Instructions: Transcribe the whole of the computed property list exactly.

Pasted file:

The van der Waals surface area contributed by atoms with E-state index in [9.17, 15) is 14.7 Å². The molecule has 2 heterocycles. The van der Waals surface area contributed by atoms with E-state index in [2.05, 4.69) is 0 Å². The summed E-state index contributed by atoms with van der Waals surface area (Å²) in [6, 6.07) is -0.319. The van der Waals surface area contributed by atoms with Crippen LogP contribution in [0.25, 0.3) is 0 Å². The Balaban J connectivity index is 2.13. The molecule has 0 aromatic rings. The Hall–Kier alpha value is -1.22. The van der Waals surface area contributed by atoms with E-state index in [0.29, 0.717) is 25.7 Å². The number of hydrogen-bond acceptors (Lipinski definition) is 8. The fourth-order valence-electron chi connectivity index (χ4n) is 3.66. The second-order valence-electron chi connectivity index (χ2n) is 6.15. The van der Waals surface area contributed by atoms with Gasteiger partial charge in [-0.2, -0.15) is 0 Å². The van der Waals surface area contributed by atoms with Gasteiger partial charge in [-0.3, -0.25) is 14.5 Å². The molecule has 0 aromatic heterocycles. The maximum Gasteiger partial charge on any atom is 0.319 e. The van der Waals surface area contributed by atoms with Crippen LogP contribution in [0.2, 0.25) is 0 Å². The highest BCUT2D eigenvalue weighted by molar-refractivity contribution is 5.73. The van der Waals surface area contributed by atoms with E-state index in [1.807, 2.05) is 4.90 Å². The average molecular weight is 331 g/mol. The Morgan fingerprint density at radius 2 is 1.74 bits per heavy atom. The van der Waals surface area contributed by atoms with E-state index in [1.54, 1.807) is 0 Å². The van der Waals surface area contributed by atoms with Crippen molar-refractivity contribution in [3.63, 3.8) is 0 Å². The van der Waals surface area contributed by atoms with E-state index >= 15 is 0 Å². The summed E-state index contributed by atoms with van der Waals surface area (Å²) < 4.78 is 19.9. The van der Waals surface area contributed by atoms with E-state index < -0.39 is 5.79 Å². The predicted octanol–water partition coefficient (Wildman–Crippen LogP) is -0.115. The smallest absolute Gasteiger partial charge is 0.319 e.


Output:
The van der Waals surface area contributed by atoms with E-state index in [9.17, 15) is 14.7 Å². The molecule has 2 heterocycles. The van der Waals surface area contributed by atoms with E-state index in [2.05, 4.69) is 0 Å². The summed E-state index contributed by atoms with van der Waals surface area (Å²) in [6, 6.07) is -0.319. The van der Waals surface area contributed by atoms with Crippen LogP contribution in [0.25, 0.3) is 0 Å². The Balaban J connectivity index is 2.13. The molecule has 0 aromatic rings. The Hall–Kier alpha value is -1.22. The van der Waals surface area contributed by atoms with E-state index in [0.29, 0.717) is 25.7 Å². The number of hydrogen-bond acceptors (Lipinski definition) is 8. The fourth-order valence-electron chi connectivity index (χ4n) is 3.66. The second-order valence-electron chi connectivity index (χ2n) is 6.15. The van der Waals surface area contributed by atoms with Gasteiger partial charge in [-0.2, -0.15) is 0 Å². The van der Waals surface area contributed by atoms with Gasteiger partial charge in [-0.3, -0.25) is 14.5 Å². The molecule has 0 aromatic heterocycles. The maximum Gasteiger partial charge on any atom is 0.319 e. The van der Waals surface area contributed by atoms with Crippen LogP contribution in [0.2, 0.25) is 0 Å². The highest BCUT2D eigenvalue weighted by molar-refractivity contribution is 5.73. The van der Waals surface area contributed by atoms with E-state index in [1.807, 2.05) is 4.90 Å². The average molecular weight is 331 g/mol. The Morgan fingerprint density at radius 2 is 1.74 bits per heavy atom. The van der Waals surface area contributed by atoms with E-state index in [1.54, 1.807) is 0 Å². The van der Waals surface area contributed by atoms with Crippen molar-refractivity contribution in [3.63, 3.8) is 0 Å². The van der Waals surface area contributed by atoms with E-state index >= 15 is 0 Å². The summed E-state index contributed by atoms with van der Waals surface area (Å²) < 4.78 is 19.9. The van der Waals surface area contributed by atoms with E-state index < -0.39 is 5.79 Å². The predicted octanol–water partition coefficient (Wildman–Crippen LogP) is -0.115. The smallest absolute Gasteiger partial charge is 0.319 e.